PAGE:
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Hedge Woundwort (Stachys sylvatica)


haemostatic, diuretic, menstruation-inducing, strengthening

Areas of application:

wounds, glandular tumors, colic as a diuretic, stimulates menstruation

Parts of the plant used:

the flowering herb

Collection time:

May to August

Can be found:

In nutrient-rich and moist places in the forest, on forest edges, bushes and shady roadsides.


essential oils, tannins, bitter substances


Hedge Woundwort is a perennial plant and can grow between 30 and 120 cm tall. It forms underground runners. The flower smells pleasantly lilac-like and if you crush the plant parts it smells unpleasant. The square stem is upright or slightly curved and covered in glandular hairs. It is hollow inside and has two to five pairs of leaves. The oppositely arranged leaves are divided into a petiole and a leaf blade. They are hairy and bright, strong green. The leaf blade is heart-shaped and the leaf edge is serrated. The flowers are in long spike-like inflorescences, usually four to ten leaf-like bracts grouped together in whorls, which become smaller towards the top. The flowers are usually dark red or wine-red, but can also be violet or pink. The calyxes are bell-shaped, have ten veins, are often brown-violet and end in five triangular, short-awned teeth that curve outwards when they fade and are densely covered with simple and glandular hairs.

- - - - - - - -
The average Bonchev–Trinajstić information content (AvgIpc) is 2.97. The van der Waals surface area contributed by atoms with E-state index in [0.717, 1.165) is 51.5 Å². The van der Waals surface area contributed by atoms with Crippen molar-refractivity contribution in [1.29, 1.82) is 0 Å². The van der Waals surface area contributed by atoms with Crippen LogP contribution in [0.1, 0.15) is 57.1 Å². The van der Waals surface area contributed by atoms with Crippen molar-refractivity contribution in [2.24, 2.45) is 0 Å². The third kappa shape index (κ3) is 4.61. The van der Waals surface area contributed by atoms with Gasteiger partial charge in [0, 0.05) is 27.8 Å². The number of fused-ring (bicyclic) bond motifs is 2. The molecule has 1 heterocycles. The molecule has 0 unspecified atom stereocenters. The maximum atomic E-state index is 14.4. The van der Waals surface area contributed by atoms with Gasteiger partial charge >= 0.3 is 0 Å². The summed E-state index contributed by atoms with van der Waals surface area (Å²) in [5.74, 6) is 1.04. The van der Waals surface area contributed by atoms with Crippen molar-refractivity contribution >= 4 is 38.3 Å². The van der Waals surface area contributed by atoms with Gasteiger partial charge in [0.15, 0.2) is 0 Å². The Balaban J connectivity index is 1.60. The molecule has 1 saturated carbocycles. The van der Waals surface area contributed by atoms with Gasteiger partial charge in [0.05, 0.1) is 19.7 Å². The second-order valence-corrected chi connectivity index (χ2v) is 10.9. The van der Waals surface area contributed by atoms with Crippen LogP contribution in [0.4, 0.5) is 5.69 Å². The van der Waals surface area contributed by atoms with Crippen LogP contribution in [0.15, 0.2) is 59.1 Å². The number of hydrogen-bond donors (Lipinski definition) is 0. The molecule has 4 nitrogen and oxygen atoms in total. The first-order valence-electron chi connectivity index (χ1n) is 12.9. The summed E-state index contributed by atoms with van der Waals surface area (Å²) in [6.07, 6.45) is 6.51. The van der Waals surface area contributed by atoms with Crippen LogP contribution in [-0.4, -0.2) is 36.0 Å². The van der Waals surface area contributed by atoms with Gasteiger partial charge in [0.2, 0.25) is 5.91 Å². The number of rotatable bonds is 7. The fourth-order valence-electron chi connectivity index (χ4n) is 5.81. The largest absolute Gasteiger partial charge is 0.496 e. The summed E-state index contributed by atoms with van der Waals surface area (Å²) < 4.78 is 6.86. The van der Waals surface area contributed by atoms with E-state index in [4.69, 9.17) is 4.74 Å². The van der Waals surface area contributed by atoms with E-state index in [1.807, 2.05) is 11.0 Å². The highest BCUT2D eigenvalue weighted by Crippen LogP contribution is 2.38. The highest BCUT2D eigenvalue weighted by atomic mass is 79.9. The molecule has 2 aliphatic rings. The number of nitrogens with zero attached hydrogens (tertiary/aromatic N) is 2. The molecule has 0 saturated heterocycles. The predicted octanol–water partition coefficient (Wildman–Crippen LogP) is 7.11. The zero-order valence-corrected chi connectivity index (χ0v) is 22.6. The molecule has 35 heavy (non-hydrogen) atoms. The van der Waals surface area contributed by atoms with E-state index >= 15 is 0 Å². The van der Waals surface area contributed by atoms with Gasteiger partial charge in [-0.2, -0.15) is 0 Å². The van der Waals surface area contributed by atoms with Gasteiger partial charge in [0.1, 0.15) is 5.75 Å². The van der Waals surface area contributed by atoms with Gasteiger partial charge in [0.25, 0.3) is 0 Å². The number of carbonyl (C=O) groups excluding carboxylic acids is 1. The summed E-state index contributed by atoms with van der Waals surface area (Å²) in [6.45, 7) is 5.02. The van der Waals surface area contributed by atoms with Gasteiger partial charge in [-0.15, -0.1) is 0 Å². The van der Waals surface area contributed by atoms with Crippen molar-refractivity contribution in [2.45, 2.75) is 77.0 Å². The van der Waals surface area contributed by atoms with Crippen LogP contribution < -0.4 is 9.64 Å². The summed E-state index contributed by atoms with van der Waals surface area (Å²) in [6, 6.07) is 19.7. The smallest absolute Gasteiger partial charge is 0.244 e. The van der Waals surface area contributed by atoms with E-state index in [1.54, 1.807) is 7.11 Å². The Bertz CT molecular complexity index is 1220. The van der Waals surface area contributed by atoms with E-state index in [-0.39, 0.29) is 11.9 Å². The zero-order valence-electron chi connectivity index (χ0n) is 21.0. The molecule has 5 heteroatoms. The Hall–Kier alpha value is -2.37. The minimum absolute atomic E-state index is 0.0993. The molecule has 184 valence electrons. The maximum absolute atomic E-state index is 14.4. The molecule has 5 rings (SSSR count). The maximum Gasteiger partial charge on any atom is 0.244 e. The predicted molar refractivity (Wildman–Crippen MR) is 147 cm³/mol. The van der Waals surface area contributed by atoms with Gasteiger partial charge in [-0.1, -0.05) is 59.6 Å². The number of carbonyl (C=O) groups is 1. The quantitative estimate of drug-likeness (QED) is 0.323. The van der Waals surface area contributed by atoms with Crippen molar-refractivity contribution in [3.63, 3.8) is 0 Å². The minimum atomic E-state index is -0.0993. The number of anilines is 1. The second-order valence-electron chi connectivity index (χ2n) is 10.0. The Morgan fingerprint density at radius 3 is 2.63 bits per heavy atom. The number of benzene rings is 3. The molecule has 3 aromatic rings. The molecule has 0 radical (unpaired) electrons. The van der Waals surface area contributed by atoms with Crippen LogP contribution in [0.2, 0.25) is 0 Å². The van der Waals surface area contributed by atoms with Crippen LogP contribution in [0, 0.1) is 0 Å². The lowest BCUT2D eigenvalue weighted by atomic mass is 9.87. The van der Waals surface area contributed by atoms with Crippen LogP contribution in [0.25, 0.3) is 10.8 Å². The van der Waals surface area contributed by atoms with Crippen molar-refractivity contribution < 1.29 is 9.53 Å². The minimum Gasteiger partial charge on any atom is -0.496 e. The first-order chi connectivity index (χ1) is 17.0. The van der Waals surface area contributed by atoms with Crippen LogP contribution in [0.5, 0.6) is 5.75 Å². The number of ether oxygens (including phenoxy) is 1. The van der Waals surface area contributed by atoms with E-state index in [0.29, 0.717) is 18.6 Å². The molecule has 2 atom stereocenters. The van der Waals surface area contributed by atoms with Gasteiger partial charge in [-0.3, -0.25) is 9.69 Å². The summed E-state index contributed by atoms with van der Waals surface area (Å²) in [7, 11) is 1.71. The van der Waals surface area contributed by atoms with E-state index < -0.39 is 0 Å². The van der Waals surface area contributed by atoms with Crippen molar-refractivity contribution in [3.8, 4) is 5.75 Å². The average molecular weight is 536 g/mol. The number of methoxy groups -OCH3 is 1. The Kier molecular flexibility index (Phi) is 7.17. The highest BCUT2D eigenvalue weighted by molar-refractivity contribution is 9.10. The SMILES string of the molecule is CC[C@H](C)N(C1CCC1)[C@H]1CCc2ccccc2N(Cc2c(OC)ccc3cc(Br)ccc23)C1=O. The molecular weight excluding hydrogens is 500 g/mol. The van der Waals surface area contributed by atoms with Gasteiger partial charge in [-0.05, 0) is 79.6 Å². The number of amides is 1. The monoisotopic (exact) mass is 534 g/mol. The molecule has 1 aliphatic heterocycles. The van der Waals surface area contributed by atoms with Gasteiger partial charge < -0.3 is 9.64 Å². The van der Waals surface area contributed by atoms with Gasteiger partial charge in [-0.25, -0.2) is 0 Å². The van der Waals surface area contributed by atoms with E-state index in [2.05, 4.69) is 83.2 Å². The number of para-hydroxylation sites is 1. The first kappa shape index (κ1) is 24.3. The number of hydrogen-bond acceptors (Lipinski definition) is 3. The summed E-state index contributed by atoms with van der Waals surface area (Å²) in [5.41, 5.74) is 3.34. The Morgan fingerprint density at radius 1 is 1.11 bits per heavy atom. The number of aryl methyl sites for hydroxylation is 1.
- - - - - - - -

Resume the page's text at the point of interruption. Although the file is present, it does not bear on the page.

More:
How they can be used in cooking is not known.

The plant has a yellow pigment.

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